EU, Britain sanction Russian officials over Navalny poisoning

epa08746822 (FILE) - Russian President Vladimir Putin (L) talks to First Deputy Chief of Staff of the Presidential Office Sergei Kiriyenko (R) during a meeting with members of the working group on proposals for amendments to the Russian constitution, in Moscow, Russia, 26 February 2020 (reissued 15 October 2020). The European Union puts Director of Russia's FSB Alexander Bortnikov, First Deputy Chief of Staff of the Presidential Administration Sergei Kiriyenko and four other high-ranking Russian officials on the EU's blacklist against Russia over the alleged poisoning of blogger Alexey Navalny, the Council of the European Union said. EPA-EFE/ALEXEI DRUZHININ / SPUTNIK / KRE MANDATORY CREDIT
By Reuters
15 Oct 2020 1

BRUSSELS, Oct 15 (Reuters) - The European Union and Britain imposed sanctions on top Russian officials close to President Vladimir Putin on Thursday in an unexpectedly robust and swift response to the August poisoning of Kremlin critic Alexei Navalny.

Pushed by France and Germany, where Navalny was treated after collapsing on a flight from Siberia, the EU and Britain targeted six Russians and a state scientific research centre.

The Kremlin condemned the sanctions as a deliberate and unfriendly step against Moscow and promised retaliation.

Unlike the poisoning of a former Russian spy in Britain in 2018, when the EU took almost a year to sanction military intelligence agents, the bloc targeted officials it believes planned and helped carry out the poisoning.

Despite Britain’s departure from the EU, London is still coordinating some sanctions with the bloc, in part to avoid allowing those targeted to move their assets, diplomats say.

Andrei Yarin, head of the presidential policy directorate, Sergei Kiriyenko, Putin’s first deputy chief of staff, Sergei Menyaylo, Putin’s envoy to Siberia, Alexander Bortnikov, the director of Russia’s Federal Security Service and two deputy defence ministers were targeted.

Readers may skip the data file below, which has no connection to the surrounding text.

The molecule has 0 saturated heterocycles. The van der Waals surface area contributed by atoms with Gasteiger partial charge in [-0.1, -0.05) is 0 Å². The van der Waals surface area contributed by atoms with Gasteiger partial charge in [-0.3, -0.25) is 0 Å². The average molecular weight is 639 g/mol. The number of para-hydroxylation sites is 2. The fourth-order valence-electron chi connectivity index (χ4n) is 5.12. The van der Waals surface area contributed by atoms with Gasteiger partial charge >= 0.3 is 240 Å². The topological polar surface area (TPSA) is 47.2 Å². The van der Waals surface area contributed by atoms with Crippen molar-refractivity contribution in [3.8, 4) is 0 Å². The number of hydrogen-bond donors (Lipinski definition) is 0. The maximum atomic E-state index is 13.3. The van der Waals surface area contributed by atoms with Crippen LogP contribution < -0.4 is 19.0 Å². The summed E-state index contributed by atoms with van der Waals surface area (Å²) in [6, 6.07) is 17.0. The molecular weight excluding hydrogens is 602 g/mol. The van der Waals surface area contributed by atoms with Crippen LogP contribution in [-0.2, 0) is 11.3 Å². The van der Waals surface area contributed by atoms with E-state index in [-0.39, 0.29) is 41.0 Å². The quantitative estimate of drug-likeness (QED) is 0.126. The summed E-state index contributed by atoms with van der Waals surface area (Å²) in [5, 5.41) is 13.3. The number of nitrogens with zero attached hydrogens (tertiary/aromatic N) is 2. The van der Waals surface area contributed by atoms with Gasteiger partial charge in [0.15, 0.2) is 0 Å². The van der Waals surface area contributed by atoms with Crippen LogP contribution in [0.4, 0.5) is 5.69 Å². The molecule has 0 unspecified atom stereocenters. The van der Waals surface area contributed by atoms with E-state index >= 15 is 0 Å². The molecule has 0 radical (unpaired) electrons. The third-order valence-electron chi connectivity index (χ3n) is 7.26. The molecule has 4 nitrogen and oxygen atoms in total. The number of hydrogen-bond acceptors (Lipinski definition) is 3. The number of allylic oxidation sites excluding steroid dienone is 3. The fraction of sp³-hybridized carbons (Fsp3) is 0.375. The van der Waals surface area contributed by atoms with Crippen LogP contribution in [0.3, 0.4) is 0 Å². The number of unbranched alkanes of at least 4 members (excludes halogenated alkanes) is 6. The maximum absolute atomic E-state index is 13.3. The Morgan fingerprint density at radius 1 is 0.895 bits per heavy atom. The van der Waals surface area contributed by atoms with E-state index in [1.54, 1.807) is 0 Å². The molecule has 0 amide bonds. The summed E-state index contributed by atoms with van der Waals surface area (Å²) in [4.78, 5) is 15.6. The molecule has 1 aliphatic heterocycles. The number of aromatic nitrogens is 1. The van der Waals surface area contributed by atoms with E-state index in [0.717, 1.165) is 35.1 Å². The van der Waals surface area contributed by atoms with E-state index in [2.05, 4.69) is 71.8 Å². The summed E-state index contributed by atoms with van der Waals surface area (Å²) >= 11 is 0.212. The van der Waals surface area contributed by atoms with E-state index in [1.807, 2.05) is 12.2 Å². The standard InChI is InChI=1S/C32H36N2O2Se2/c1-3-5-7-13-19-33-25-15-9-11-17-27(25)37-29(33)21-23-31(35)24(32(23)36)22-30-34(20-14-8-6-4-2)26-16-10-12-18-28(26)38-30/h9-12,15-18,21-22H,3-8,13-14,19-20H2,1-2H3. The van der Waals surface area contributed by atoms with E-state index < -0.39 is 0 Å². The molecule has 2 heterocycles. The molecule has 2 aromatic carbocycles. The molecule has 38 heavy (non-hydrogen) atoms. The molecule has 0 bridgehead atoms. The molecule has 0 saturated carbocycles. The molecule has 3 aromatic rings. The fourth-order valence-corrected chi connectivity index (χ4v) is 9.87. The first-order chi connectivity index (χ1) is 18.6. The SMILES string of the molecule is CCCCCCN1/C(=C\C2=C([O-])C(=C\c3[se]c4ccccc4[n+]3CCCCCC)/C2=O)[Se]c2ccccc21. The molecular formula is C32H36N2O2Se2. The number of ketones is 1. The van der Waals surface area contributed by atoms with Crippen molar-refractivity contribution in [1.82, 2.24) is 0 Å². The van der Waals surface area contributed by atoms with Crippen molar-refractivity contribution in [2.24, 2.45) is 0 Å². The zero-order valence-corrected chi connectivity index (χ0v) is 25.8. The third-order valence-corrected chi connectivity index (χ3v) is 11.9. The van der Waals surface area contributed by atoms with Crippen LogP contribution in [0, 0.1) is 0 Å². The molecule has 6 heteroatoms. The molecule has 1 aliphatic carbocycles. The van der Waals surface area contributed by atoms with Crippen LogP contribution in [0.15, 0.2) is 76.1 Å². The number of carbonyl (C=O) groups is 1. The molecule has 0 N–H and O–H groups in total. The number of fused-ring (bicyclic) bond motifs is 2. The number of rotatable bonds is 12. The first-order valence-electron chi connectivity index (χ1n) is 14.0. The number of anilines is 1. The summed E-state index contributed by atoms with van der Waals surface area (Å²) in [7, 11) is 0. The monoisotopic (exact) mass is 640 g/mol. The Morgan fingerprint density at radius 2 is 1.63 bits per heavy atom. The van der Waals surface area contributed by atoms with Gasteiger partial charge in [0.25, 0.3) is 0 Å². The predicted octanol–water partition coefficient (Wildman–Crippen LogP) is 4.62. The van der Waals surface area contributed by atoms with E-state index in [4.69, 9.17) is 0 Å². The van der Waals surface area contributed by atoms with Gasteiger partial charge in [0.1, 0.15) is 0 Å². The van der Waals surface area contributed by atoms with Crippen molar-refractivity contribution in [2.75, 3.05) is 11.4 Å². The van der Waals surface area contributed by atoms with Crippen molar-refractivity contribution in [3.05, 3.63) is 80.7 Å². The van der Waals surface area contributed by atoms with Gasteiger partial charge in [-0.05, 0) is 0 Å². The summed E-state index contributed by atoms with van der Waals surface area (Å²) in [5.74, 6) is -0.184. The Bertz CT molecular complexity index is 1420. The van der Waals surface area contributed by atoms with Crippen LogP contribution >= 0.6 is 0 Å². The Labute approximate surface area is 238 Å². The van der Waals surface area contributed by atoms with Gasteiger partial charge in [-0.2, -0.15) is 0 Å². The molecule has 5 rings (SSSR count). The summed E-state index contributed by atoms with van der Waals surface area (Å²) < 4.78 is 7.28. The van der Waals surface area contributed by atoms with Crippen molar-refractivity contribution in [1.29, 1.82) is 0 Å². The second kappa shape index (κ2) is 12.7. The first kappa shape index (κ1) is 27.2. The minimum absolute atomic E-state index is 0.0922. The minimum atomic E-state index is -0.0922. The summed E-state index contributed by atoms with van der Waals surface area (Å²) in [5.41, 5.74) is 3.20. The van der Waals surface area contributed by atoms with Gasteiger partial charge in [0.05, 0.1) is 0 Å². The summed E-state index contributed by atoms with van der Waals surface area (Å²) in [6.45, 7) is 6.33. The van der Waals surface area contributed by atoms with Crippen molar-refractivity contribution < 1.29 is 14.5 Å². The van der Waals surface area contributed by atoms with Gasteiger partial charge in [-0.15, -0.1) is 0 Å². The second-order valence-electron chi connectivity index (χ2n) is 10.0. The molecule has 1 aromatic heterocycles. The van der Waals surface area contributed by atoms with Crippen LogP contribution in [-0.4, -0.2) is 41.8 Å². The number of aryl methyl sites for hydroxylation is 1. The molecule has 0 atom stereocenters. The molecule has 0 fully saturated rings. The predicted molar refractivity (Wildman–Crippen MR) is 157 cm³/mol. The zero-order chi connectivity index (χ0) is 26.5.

The State Scientific Research Institute for Organic Chemistry and Technology was also sanctioned.

“The deployment of a toxic nerve agent of the Novichok group would … only be possible due to the failure of the Institute to carry out its responsibility to destroy the stockpiles of chemical weapons,” the Official Journal said.

Moscow has rejected accusations that Navalny was poisoned with a Soviet-style Novichok nerve agent in an attempt to murder him and has said there were no grounds for sanctions.

Kremlin spokesman Dmitry Peskov said there was no logic to the decision and the sanctions had harmed relations.

Russian businessman Evgeny Prigozhin, who has been indicted in the United States for interfering with the 2016 U.S. elections, was also separately sanctioned by the EU, accused of breaking a United Nations arms embargo on Libya.

The travel bans and asset freezes confirmed a Reuters report on Wednesday.

Paris and Berlin say they have not had a credible explanation from Moscow for what the Organisation for the Prohibition of Chemical Weapons said was Novichok in Navalny’s body.

In the 2018 British case of the poisoning of Russian double agent Sergei Skripal and his daughter, traces of Novichok were also found.

Navalny is recovering in Germany. (Additional reporting by Sarah Young and Guy Falconbridge in London and Alexander Marrow and Dmitry Antonov in Moscow Editing by Andrew Cawthorne and Giles Elgood)


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